Over the past 12 years, there were uptrends in revenue, PAT, and gross profitability. Revenue grew at 7.1 % CAGR while PAT grew at 13.2 % CAGR.

But as shown in the left part of Chart 1, PAT was more volatile with a spike in 2021 due to about 50% growth in revenue and gross profit margin. If you refer to Chart 1, you can see that this was due to the Plantation segment. According to Ta Ann:

“Fresh fruit bunches… production in 2021 was almost at par with 2020, but our pre-tax profit for oil palm segment had more than doubled…average selling price of CPO and FFB surge by 63% and 71% respectively.”

Ta Ann Chart 2: Performance Index and Returns
Chart 2: Performance Index and Returns

Palm oil and plywood prices are cycle and with the price decline in 2023, PAT declined. This was explained by the company as follows:

“…The decrease was primarily attributed to lower average selling prices for all of our products, especially crude palm oil.”

Chart 3 illustrates the cyclical price pattern for palm oil and plywood since 2014. 

Ta Ann Chart 3: Palm Oil and Plywood Prices
Chart 3: Palm Oil and Plywood Prices
Source: Statista for Palm oil and Index Mundi for Plywood

Given the cyclical nature of profits, we see similar patterns for the returns. Refer to the right part of Chart 2. Over the past 12 years,
  • ROIC ranged from 3 % to 19 % with an average of 9%.
  • ROE ranged from 5% to 22 % with an average of 11%.

The current WACC and return on equity for Ta Ann were estimated to be about 6 % each. Comparing the average returns with the cost of funds, I would conclude that Ta Ann created shareholders’ value over the past 12 years.

To get a better understanding of the operations, I broke down the operating profit into its components as shown in the left part of Chart 4. I also carried out a DuPont Analysis of the ROIC as shown in the right part of Chart 4.
  • Despite the improving gross profitability (refer to the left part of Chart 2), there was no improvement in contribution margin.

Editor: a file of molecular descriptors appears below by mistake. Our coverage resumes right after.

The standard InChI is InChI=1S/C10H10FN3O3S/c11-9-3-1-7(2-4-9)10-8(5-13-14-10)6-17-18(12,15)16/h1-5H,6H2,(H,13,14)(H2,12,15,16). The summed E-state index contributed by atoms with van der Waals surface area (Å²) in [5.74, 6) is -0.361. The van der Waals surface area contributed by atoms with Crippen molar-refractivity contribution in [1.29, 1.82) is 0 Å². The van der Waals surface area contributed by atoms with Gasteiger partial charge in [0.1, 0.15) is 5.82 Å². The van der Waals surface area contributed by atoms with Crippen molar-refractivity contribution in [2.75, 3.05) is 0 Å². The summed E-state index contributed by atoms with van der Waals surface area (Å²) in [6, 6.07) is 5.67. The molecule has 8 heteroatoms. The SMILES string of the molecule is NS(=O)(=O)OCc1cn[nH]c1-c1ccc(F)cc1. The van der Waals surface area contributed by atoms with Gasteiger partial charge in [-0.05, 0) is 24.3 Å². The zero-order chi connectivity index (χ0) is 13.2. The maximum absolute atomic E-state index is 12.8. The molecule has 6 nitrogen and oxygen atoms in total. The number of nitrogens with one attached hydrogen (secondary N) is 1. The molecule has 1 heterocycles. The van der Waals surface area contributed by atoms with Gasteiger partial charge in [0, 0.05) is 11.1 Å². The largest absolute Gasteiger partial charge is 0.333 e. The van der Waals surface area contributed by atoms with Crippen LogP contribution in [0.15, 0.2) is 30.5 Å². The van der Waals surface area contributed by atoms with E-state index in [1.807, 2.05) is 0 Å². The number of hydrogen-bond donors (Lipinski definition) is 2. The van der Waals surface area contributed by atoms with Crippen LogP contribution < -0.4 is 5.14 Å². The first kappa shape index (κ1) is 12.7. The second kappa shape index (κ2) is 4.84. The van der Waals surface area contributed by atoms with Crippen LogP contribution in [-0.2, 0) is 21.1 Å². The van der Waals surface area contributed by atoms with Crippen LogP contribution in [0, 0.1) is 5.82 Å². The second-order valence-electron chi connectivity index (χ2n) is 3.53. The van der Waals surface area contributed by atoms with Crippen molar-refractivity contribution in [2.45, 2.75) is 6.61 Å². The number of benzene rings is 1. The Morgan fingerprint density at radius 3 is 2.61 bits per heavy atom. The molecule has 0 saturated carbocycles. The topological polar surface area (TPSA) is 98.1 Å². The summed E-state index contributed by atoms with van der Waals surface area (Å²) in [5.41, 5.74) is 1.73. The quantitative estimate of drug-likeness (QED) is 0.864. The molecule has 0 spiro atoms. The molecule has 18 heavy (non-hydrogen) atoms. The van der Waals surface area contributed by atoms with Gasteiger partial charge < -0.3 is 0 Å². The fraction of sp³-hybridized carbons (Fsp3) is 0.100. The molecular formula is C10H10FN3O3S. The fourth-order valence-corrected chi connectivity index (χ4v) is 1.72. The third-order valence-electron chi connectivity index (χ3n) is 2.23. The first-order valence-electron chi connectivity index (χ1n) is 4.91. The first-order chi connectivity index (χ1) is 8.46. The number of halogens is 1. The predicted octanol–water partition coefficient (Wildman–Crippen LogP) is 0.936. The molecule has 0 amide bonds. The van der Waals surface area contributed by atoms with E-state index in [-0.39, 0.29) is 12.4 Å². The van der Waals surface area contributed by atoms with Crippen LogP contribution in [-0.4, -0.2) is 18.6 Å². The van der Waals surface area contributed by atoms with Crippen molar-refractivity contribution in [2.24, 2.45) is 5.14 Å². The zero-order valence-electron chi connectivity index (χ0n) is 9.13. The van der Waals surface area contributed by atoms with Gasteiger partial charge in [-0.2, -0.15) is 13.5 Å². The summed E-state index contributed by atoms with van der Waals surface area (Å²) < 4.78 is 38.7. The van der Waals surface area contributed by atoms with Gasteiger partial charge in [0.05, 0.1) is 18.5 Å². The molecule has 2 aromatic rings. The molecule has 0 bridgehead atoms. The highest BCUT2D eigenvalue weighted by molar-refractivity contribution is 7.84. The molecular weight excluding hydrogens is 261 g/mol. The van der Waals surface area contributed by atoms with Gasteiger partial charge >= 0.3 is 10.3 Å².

• The changes in operating margin accounted for the bulk of the changes in ROIC. However, there were also improvements in asset turnover and leverage. 

Ta Ann Chart 4: Operating Profit and DuPont Analysis
Chart 4: Operating Profit and DuPont Analysis
Note to Op Profit Profile. I broke down the operating profits into fixed costs and variable costs.
  • Fixed cost = SGA, Depreciation & Amortization and Others.
  • Variable cost = Cost of Sales – Depreciation & Amortization.
  • Contribution = Revenue – Variable Cost.
  • Contribution margin = Contribution/Revenue

Peer comparison

Ta Ann has 2 main operations – timber and oil palm. As such I compared its performance with companies in the timber and oil palm sector. 

There are about 40 Busa plantation companies many of which are much larger than Ta Ann in terms of revenue. As such I selected 3 plantation companies with about the same 2023 revenue as that for Ta Ann – BLD Plantation, Kim Loong, and United Plantation. For more details on the Bursa plantation sector, refer to “How the Malaysian plantation sector performed over the past 10 years

As for the timber companies, I chose 3 that have both timber and oil palm operations – Jaya Tiasa, Subur Tiasa and WTK. 

Table 1 summarises the 2023 revenue and revenue growth from 2012 to 2023.
  • Ta Ann delivered the best revenue growth when compared to the timber companies.
  • I would consider Ta Ann's revenue growth as ok when compared to the oil palm plantation companies.
Ta Ann Table 1: Peer Revenue
Table 1: Peer Revenue

Chart 5 compares Ta Ann's performance on 2 metrics – return on capital and Debt-equity ratio. Based on the trends, I would rate Ta Ann among the top performers.

Ta Ann Chart 5: Peer Return on Capital and Debt Equity Ratio
Chart 5: Peer Return on Capital and Debt Equity Ratio


In my article “How the Malaysian plantation sector performed over the past 10 years”, I presented the prospects of the sector. Refer to the article for more details. This is not a sunset sector and there are still growth opportunities for Ta Ann. 

But this timber segment is more challenging. The timber companies declining revenue over the past decade (refer to Table 1) is a result of a combination of issues. These ranged from stricter environmental regulations, a shift towards sustainable and alternative materials, changes in consumer preferences, and logistical challenges. These factors collectively impact both the supply and demand sides of the tropical timber market.

While challenging, the Malaysian government still has bullish views:

“The Plantation and Commodities Ministry is bullish about the timber sector's prospect…has targeted its exports to reach RM28 billion by 2030. The sector saw a decline over the past two years, with the export of timber and timber products coming in at… RM21.8 billion last year.” Business Times Apr 2024

But from a conservative perspective, I would consider the historical performance as a good representation of the future. 

Financial position

Ta Ann is financially strong.
  • As of the end of Dec 2023, it had RM 503 million cash and cash equivalents. This is about 18 % of the total assets.